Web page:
Do You Have A Right In Your Father's Property? Find Out
An individual has several rights as a coparcener in an ancestral property. He is the joint owner of the property and if he wants his share, he can file a suit for partition. A coparcener can also acquire a separate property and at the same time has the right to give away or sell to any stranger his share in the ancestral property and the self-acquired property. On the other hand, a self-acquired property which is gifted by a father to his son is not treated as an ancestral property. The individual is within his right to dispose of the property the way he/she wants.
Can your father gift you property?
In the case of CN Arunachala Mudaliar vs CA Muruganatha Mudaliar, the Supreme Court had held that property gifted by a father to his son was not ancestral property. The top court observed that the property of the grandfather could normally vest in the father as ancestral property.
It has to be noted that a man gets the ancestral property under two conditions – he either inherits such property on the death of his father or receives it by a partition made by his father during his lifetime. But, if the man obtains his property as a gift, it does not come under the purview of ancestral property. Going by that reasoning, you stand no claim on property gifted to your father by grandfather.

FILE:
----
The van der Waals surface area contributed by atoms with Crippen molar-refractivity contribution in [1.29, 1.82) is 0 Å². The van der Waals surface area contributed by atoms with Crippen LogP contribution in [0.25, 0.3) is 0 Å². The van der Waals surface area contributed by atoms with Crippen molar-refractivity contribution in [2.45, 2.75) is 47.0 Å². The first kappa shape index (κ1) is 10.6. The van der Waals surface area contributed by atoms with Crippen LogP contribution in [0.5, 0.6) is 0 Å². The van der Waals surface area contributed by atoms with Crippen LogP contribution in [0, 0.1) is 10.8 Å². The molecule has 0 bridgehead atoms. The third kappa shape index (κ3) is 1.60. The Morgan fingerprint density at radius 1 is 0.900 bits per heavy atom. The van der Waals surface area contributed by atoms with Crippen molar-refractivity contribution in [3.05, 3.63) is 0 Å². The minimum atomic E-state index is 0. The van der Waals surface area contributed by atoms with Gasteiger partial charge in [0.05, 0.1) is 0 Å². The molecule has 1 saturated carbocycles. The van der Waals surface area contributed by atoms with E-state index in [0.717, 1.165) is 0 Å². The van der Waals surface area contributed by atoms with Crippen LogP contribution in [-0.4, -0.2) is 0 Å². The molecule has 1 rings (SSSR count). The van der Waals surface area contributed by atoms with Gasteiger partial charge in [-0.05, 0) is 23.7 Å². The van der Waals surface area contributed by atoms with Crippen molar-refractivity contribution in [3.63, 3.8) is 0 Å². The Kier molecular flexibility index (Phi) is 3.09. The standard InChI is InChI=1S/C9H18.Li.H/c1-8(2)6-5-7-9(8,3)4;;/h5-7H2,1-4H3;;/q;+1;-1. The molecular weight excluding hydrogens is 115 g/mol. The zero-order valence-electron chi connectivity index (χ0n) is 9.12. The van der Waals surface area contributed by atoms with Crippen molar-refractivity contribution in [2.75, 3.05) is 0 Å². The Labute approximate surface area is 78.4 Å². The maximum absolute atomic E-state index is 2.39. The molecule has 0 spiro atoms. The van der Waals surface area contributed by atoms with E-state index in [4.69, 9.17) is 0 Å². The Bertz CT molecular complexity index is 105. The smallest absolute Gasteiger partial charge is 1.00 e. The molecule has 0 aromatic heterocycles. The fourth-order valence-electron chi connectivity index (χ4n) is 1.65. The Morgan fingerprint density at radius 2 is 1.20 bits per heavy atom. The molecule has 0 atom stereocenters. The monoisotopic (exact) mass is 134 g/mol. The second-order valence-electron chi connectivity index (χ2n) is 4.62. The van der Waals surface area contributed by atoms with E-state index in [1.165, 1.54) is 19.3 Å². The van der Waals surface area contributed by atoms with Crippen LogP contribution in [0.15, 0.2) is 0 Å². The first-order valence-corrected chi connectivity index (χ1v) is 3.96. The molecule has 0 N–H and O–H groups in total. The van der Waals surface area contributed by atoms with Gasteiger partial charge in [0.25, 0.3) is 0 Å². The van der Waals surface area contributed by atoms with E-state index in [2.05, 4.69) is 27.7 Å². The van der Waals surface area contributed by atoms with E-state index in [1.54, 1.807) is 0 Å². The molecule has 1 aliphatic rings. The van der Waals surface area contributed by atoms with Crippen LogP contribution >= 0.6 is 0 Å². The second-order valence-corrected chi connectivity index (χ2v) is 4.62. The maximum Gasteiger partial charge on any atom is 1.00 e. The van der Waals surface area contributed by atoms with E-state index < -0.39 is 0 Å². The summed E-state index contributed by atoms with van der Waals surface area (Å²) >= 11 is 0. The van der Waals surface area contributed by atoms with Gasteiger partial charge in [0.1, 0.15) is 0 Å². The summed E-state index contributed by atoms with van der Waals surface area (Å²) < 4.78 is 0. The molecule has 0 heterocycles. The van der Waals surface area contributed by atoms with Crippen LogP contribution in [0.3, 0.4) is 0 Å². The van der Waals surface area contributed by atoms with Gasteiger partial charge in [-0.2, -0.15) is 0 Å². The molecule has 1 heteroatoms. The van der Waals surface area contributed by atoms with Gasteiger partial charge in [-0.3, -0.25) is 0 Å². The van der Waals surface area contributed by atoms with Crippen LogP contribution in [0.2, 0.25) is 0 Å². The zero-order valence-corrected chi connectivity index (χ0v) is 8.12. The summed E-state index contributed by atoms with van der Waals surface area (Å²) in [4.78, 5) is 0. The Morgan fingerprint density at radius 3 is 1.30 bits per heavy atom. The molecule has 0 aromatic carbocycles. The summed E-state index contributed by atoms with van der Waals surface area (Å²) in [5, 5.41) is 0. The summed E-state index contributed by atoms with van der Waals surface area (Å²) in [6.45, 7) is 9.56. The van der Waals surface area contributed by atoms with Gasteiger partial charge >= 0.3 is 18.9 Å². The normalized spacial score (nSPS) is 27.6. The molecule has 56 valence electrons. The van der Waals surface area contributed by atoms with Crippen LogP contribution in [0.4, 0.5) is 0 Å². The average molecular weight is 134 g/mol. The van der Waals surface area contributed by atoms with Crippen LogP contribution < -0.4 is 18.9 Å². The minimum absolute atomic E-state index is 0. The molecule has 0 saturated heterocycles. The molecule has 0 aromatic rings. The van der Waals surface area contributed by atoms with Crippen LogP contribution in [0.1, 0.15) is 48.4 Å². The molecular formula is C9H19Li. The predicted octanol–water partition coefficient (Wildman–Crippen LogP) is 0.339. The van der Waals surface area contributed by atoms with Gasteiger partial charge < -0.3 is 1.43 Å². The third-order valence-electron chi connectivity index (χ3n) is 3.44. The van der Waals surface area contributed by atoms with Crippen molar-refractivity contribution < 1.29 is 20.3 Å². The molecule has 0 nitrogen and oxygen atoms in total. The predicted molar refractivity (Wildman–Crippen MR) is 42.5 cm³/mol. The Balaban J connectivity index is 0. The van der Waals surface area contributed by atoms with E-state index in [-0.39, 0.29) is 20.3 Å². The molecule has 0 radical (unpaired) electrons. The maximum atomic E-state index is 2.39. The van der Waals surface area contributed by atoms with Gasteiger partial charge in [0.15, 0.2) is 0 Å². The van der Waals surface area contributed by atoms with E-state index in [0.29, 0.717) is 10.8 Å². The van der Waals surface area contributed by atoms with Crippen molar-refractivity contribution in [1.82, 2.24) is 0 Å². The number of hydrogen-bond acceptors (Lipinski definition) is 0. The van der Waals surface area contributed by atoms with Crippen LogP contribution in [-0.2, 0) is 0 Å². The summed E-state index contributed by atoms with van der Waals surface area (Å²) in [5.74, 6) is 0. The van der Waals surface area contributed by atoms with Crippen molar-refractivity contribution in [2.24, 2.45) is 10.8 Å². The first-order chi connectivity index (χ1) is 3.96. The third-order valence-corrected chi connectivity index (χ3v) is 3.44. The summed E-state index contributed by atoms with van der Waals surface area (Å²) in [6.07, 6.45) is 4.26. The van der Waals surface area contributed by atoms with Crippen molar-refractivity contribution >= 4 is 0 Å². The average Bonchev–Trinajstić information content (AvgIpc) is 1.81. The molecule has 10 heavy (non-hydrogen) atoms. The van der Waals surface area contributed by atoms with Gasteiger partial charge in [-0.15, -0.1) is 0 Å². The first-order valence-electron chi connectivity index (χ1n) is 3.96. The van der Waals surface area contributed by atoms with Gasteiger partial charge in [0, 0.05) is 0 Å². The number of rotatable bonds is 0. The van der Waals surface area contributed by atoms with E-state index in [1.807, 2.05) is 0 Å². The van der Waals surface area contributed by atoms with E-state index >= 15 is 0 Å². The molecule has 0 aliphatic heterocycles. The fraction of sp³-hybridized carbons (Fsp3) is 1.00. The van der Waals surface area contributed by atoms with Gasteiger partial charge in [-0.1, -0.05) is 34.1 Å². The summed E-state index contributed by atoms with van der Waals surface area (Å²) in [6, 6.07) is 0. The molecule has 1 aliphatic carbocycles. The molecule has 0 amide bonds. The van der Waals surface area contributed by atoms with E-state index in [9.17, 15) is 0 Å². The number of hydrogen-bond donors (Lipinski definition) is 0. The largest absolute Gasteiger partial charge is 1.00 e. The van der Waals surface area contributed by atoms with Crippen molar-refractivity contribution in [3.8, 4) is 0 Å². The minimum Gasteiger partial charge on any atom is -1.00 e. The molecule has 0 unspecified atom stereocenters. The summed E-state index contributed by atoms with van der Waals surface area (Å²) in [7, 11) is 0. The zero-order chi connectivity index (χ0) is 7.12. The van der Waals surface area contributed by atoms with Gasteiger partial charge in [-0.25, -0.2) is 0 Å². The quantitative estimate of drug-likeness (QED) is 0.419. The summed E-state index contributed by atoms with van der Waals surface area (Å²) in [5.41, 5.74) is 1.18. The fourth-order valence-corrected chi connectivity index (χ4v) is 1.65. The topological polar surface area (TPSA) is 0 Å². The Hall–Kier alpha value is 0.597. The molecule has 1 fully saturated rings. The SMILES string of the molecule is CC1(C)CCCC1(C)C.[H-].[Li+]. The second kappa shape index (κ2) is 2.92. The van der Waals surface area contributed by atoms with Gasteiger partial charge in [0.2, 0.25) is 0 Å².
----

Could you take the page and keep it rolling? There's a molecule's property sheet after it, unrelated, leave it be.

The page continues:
If a father gifts a property to his son or daughter, it is a self-acquired property. The grandson, in such cases, has no legal right in the property because his grandfather chose to gift the property to his son or daughter, which he could have given to any other person, too.
In a nutshell, if an individual has got property from his father as a gift, tomorrow his children can't claim their share calling it ancestral property. Such a property is treated as self-acquired property, provided there is no expressed intention in the deed of the gift by the grandfather while gifting the property to his son.
Sons and daughters have property rights only on the properties that have devolved upon their father, from up to four generations and has remained undivided.
To ascertain whether a property is ancestral in the hands of the individual or not, there are two things which have to be kept in mind:
- The relationship between the original and the present owner.
- The mode of transmission.
Property can only be termed as ancestral if the current holder has got it by the virtue of his being the descendant of the original owner.